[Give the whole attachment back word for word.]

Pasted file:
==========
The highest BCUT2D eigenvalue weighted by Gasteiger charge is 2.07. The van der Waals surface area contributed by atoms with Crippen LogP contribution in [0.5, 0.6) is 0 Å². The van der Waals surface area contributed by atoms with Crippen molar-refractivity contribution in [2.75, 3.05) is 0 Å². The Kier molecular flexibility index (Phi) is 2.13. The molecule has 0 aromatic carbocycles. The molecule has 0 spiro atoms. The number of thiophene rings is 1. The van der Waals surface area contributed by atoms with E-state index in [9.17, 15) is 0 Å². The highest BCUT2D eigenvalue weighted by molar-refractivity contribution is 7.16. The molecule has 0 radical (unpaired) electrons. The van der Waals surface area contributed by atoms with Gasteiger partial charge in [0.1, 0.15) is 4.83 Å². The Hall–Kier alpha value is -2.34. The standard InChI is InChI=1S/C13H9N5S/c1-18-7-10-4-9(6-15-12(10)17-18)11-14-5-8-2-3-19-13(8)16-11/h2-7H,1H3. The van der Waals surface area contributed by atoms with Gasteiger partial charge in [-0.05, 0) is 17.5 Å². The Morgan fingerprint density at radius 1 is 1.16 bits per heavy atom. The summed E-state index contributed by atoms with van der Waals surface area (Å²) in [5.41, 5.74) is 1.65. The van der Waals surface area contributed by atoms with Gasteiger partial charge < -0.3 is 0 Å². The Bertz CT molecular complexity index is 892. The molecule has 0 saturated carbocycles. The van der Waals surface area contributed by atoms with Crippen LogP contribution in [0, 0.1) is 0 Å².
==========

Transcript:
The highest BCUT2D eigenvalue weighted by Gasteiger charge is 2.07. The van der Waals surface area contributed by atoms with Crippen LogP contribution in [0.5, 0.6) is 0 Å². The van der Waals surface area contributed by atoms with Crippen molar-refractivity contribution in [2.75, 3.05) is 0 Å². The Kier molecular flexibility index (Phi) is 2.13. The molecule has 0 aromatic carbocycles. The molecule has 0 spiro atoms. The number of thiophene rings is 1. The van der Waals surface area contributed by atoms with E-state index in [9.17, 15) is 0 Å². The highest BCUT2D eigenvalue weighted by molar-refractivity contribution is 7.16. The molecule has 0 radical (unpaired) electrons. The van der Waals surface area contributed by atoms with Gasteiger partial charge in [0.1, 0.15) is 4.83 Å². The Hall–Kier alpha value is -2.34. The standard InChI is InChI=1S/C13H9N5S/c1-18-7-10-4-9(6-15-12(10)17-18)11-14-5-8-2-3-19-13(8)16-11/h2-7H,1H3. The van der Waals surface area contributed by atoms with Gasteiger partial charge in [-0.05, 0) is 17.5 Å². The Morgan fingerprint density at radius 1 is 1.16 bits per heavy atom. The summed E-state index contributed by atoms with van der Waals surface area (Å²) in [5.41, 5.74) is 1.65. The van der Waals surface area contributed by atoms with Gasteiger partial charge < -0.3 is 0 Å². The Bertz CT molecular complexity index is 892. The molecule has 0 saturated carbocycles. The van der Waals surface area contributed by atoms with Crippen LogP contribution in [0, 0.1) is 0 Å².